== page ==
In March 2003, we had a cold front with freezing temperatures come through our region which reduced wheat yields by about 25 percent in Concho, McCulloch and Runnels Counties. Several agents were involved in checking wheat fields for injury and were asked to make recommendations concerning the best use of the wheat crop. As the wheat starts to grow in the spring, it becomes more sensitive to low temperatures. It only takes about two hours of cold temperatures to injure the wheat. You may want to review the information on freeze injury in wheat (click here).
The following counties have made their cottonseed requests for 2004: Howard, Glasscock, Reagan, Upton, Nolan, and Scurry. I will be calling companies soon to make seed request.
Cotton variety information from 2003 tests conducted in Glasscock, Reagan and Upton Counties; Howard County; Runnels and Tom Green Counties; Jones, Mitchell, Nolan and Scurry Counties; Midland County; and Fisher County are now available.
I am hearing a cautious note in a number of producers questions. They are asking how to produce a healthy crop with the least amount of financial risk. The first thing I would suggest is to take a soil test. We need to see how much available nitrogen is in the soil. If a producer has 20 pounds of available nitrogen in the upper 6 inches of soil this will meet the cotton's need until the one-third grown square stage. By that time, the producer should know if an adequate crop is established and the soil moisture availability. The producer can then side-dress the crop using a chisel rig or wait until bloom and apply nitrogen using foliar applications. The soil applied fertilizer is less expensive than a foliar program, however, the application should be completed by the time the first squares are one-third grown. The cotton plant roots need to have time to recover from the fertilizer application before it begins to bloom.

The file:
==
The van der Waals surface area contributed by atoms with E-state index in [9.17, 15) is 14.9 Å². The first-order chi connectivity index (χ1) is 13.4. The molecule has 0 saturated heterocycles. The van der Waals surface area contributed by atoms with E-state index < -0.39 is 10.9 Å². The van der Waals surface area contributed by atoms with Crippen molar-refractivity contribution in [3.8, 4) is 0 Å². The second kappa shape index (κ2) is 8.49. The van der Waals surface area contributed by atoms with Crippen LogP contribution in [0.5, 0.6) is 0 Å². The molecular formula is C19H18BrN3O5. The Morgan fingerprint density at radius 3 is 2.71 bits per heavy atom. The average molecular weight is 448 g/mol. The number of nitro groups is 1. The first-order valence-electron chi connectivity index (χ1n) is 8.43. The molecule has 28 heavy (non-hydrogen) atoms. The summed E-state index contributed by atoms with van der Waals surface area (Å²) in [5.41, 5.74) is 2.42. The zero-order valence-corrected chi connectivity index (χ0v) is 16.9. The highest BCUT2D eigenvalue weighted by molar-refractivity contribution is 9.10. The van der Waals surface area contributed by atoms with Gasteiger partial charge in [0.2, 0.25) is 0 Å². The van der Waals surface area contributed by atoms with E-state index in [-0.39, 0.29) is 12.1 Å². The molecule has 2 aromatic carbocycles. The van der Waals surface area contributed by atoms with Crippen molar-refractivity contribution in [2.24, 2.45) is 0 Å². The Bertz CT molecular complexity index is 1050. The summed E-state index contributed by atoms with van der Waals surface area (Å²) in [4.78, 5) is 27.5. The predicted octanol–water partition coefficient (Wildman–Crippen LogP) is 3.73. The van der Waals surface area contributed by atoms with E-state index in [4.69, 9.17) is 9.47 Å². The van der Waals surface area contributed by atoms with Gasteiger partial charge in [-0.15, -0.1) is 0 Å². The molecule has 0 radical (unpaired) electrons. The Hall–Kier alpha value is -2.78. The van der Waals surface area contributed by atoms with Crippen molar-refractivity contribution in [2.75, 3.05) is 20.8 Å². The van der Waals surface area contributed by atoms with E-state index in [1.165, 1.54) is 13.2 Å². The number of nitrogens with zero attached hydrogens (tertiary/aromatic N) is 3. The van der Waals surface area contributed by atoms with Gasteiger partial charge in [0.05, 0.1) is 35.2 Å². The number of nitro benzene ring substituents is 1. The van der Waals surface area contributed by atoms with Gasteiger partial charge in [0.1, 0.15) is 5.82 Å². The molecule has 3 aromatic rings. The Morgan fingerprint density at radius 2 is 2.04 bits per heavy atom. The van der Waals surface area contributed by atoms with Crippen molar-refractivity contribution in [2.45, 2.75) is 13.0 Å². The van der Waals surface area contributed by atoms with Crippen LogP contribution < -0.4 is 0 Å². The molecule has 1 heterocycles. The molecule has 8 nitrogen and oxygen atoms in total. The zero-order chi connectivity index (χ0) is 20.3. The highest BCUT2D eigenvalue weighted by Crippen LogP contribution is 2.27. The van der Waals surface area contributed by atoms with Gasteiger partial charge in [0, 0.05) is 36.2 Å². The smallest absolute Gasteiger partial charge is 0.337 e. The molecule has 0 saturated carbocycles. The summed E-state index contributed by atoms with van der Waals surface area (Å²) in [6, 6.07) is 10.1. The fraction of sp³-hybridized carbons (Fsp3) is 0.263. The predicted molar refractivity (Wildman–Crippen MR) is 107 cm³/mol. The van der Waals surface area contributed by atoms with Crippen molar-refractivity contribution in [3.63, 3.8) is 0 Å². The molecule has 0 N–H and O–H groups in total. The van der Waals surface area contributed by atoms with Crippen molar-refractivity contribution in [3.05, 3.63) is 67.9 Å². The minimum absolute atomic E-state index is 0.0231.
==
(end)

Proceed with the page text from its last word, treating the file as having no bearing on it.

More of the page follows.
On Monday, March 8, there will be a training conducted at Abilene for producers needing to obtain a Private Applicators License. For more details and to register for the meeting call Gary Bomar at (325) 672-6048.
The Agricultural Waste Pesticide Collection Events scheduled for April 2004 are listed on the Texas Commission on Environmental Quality (TCEQ) Website (http://www.tnrcc.state.tx.us/exec/oppr/agwaste/agwaste.html).
Several of you conduct grain sorghum and forage sorghum variety tests each year. Sometimes these demonstration plots are short fused with varieties needed quickly. By selecting varieties from the same maturity group you will save yourself a lot of problems. Two main problems that can be avoided is timing insecticide applications and harvesting the plot within a short time frame.
From the variety tests conducted over the past five years, we have found that producers management practices have the greatest impact on the quality of forage being harvested as hay or forage. Before spending a lot of time and effort on a variety test you need to select a producer that has good management practices.
Several agents indicated that it would be useful to have the weeds grouped by bloom color. Linked are pictures of weeds sorted by bloom color. Weeds that have yellow blooms, white blooms, and purple blooms in the spring. Each small picture is linked to a larger picture.